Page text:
sample chapter 2

Denver, Colorado

My dad, Father Atticus, was a boxer. Nerds, if you’ve ever lived with a boxer or wrestler, you know that weight is at the forefront of every thought. There are few things more important for these guys than the number on the scale. Boxers are notorious binge dieters and eaters, and my dad was a champ at binge eating and dieting. He was always on a diet. Atkins, Weight Watchers, Pritikin, Scarsdale. You name it, he’d been on it. Quick brag: he was also the first man in the world to knock down George Foreman in a sparring match, or at least that’s how the family legend goes. (Foreman quickly got up and knocked my dad out cold.)

Atticus was an amateur boxer, but he was a professional lawyer. I grew up thinking about A) how much I weighed at different times of every day (primarily before meals and after shits), and B) how I would defend myself on the witness stand in a court of law.

Atticus was always a heavyweight—literally; he weighed well over 200 lbs the majority of his adult life. He loved to run. In fact, he ran a marathon to celebrate his 40th birthday—his gift to himself, as he put it. He loved to play football, he loved to box, and he loved to eat.

Father Atticus used to take me fishing, to rodeos, and—every January—to the Stock Show in Denver. I loved going to the Stock Show and seeing all the animals. The pigs were so cute and playful, and the cows were peaceful and lovely; I was fascinated by their huge tongues and long eyelashes. I wanted to hug them all.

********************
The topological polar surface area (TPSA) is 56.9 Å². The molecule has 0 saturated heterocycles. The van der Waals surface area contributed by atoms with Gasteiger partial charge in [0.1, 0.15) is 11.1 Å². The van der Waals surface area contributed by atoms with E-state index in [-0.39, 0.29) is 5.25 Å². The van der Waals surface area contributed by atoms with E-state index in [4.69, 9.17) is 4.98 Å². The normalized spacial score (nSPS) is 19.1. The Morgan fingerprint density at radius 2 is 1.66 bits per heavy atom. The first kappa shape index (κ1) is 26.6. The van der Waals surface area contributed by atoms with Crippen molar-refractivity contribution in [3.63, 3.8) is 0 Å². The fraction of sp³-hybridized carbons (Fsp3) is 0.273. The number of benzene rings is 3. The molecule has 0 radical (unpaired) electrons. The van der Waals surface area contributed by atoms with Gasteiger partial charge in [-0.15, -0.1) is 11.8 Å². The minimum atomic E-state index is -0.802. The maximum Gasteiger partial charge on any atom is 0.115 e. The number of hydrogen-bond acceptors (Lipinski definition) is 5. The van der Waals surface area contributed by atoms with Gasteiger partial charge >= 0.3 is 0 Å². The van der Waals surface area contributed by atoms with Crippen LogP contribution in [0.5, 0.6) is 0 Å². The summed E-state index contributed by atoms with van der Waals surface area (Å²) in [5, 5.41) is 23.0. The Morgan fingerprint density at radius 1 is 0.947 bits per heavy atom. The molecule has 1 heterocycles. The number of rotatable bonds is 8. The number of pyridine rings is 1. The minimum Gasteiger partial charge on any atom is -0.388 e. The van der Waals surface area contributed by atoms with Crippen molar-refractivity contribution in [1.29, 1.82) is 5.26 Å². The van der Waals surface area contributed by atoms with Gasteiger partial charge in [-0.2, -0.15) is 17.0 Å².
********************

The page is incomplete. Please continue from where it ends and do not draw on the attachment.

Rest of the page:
Dad would carry me around on his shoulders while we ate popcorn and corndogs, despite the overwhelming smell of terrified animals and their feces. I felt like the happiest kid in the world. It never once occurred to me that the corndogs we ate were comprised of those playful pigs I thought were so cute, just as it never occurred to me that the animals at the Stock Show were there to go to slaughter. Such a horrific thought didn’t cross my child’s mind for one split second. I just thought the 4-H kids really wanted to show off their beautiful pet pigs! Which they did, but in a “Joo find my daughter beautiful? Great! She’s yours for fifty bucks” kind of way.
Unlike my dad, Mom Priscilla was able to eat whatever she wanted and never gain an ounce. Somewhere, there’s a picture of her with cornrows wearing a bikini around her 40th birthday. Her stomach is concave, y’all. The woman’s never done a sit-up in her life! Back in the day, it was like, move over, Bo Derek. Atticus might have resented this a little bit. When I was an angsty teen, I liked to joke that I inherited my mother’s slow wit and my father’s slow metabolism. But that was just rude. My mother is actually quite witty.

It was a challenge finding my way with Father Atticus and Mom Priscilla. Not to mention the magazines littering our home with promises of weight loss and great sex, both of which required keeping your mouth shut and doing what you were told. As a tween virgin, I didn’t want sex—but I knew it was my duty as a female to look like the type of person a cis male would want to have sex with. I went on my first diet at age 10.


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